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Prosecutors: Brick Schools Super Arranged For Grandchild’s Daycare At Taxpayers’ Expense

Brick schools superintendent Walter Uszenski and Director of Special Services Andrew Morgan. (Photo: Ocean County Jail)

Brick schools superintendent Walter Uszenski and former Director of Special Services Andrew Morgan. (Photo: Ocean County Jail)

Brick schools superintendent Walter Uszenski engineered a plan along with his daughter and the district’s former Interim Director of Special Services to provide his grandchild with full-time daycare and transportation at the district’s expense, Ocean County Prosecutor Joseph D. Coronato announced Thursday.

Uszenski was taken Thursday into custody along with his daughter, Jacqueline Halsey and the former Special Services Director, Andrew Morgan. All face charges of theft by deception; Uszenski and Morgan face charges of official misconduct.

According to prosecutors, Morgan, who became the Interim Director of Special Services for the Brick public school district in July of 2013, engineered a plan to provide Halsey’s preschool-aged child with full time day care and transportation at the school district’s expense by falsely claiming that the program and services were “educationally appropriate and necessary.”

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The investigation, a statement from the prosecutor’s office said, revealed that Halsey initiated and approved the improper request and that both Morgan and Uszenski, the superintendent, executed the necessary approvals required for the Brick Board of Education to fund the program and related services.

The amount of fraudulent benefits conferred is believed to be nearly $40,000.

Morgan initially was hired by the Board of Education, at the request and recommendation of Uszenski, to conduct an “audit” of the Brick schools special services section in March 2013. Uszenski and Morgan knew each other and had worked together before that time, the statement said.

The $17,499 “audit,” which is approximately seven pages in length, was critical of the job performance of the director of special services. Morgan was paid more than $83 per hour for 209 hours to prepare and write the audit, which also advocated saving the district money by providing services to special needs students in-district rather than sending those students out of district and paying private tuition.  As a result of the audit, Uszenski recommended Morgan to the Board of Education to become the Interim Director of Special Services.

The school board hired Morgan for that position, but it is alleged that the audit was a pretense to position Morgan as the director of the special services section. He began serving on July 1, 2013, and one of his first official acts was to engineer a fraudulent plan for Halsey’s child, who is also Uszenski’s grandchild, to receive unnecessary services and transportation at taxpayer’s expense, prosecutors allege.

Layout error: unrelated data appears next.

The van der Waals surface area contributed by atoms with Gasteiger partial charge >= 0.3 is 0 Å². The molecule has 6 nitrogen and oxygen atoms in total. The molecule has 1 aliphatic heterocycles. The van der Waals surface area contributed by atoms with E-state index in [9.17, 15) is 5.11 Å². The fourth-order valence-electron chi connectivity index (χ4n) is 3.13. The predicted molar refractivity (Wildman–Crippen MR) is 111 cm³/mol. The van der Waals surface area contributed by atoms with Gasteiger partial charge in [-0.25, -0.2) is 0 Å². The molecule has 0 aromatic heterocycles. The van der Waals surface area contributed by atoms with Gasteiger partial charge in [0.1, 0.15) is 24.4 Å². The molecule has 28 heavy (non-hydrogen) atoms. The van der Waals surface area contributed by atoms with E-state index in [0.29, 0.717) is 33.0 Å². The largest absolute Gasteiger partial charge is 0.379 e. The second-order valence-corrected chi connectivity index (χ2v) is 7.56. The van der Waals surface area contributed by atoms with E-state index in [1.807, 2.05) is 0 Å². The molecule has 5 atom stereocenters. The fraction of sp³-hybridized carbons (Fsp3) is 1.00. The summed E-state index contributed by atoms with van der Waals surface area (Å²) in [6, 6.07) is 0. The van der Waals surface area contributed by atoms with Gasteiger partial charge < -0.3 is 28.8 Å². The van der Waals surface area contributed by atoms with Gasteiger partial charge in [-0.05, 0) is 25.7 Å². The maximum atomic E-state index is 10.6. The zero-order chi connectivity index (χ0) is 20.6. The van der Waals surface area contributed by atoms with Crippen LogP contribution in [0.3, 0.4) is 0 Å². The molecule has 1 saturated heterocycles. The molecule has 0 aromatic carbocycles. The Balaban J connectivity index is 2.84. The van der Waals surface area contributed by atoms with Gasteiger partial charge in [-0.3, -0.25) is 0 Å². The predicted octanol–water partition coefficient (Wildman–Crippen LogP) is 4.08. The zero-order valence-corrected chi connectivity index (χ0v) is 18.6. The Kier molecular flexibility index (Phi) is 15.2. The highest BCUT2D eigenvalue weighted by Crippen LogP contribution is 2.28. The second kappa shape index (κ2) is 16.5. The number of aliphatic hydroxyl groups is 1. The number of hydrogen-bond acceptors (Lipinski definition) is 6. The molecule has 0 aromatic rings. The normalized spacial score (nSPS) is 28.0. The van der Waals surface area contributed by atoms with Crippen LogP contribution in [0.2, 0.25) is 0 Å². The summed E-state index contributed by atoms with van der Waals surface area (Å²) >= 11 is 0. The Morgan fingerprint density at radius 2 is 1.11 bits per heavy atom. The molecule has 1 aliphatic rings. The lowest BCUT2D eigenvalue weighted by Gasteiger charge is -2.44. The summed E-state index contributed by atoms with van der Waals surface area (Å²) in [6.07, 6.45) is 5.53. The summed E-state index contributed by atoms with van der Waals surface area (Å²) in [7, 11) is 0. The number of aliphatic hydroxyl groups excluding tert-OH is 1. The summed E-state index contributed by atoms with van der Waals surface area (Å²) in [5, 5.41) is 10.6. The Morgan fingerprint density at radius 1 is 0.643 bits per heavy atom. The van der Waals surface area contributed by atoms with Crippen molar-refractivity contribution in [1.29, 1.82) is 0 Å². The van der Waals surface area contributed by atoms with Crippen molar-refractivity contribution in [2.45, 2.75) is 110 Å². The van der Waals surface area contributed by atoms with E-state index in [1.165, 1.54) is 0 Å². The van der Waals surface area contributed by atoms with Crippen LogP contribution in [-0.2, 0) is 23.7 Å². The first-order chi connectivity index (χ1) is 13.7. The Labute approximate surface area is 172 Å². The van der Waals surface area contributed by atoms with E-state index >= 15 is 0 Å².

The investigation also revealed that Morgan submitted false information in his application for employment with the Brick Board of Education.

Morgan resigned from his position on December 31, 2013.  He received in excess of $60,000 in compensation from the Brick Board of Education between March 1 and December 31, 2013.

Uszenski was taken into custody shortly after 9 a.m. Thursday at the Brick Board of Education Administrative Office. Morgan, accompanied by his attorney, William Strazza, turned himself into Ocean County Prosecutor Investigators at noon. Halsey was served her complaint summons at her home this morning.

Uszenski, Morgan and Halsey have been charged with the second degree crime of official misconduct and third degree theft by deception.  Uszenski’s bail has been set at $100,000 cash by the Honorable Francis R. Hodgson, Jr. Uszenski was also required to surrender his passport as a condition of bail.  Morgan’s bail was also set at $100,000 cash by Hodgson. Morgan was also required to surrender his passport as a condition of bail.

Halsey was released on her own recognizance.

Uszenski was hired as superintendent in 2012, replacing Walter Hrycenko. His contract runs through the 2015-16 school year at a salary of $177,500 plus performance bonuses. A message was left with Board of Education President Sharon Cantillo seeking comment on whether the board will take any action on Uszenski’s employment, or who – if anyone – will be appointed acting superintendent while the charges pend.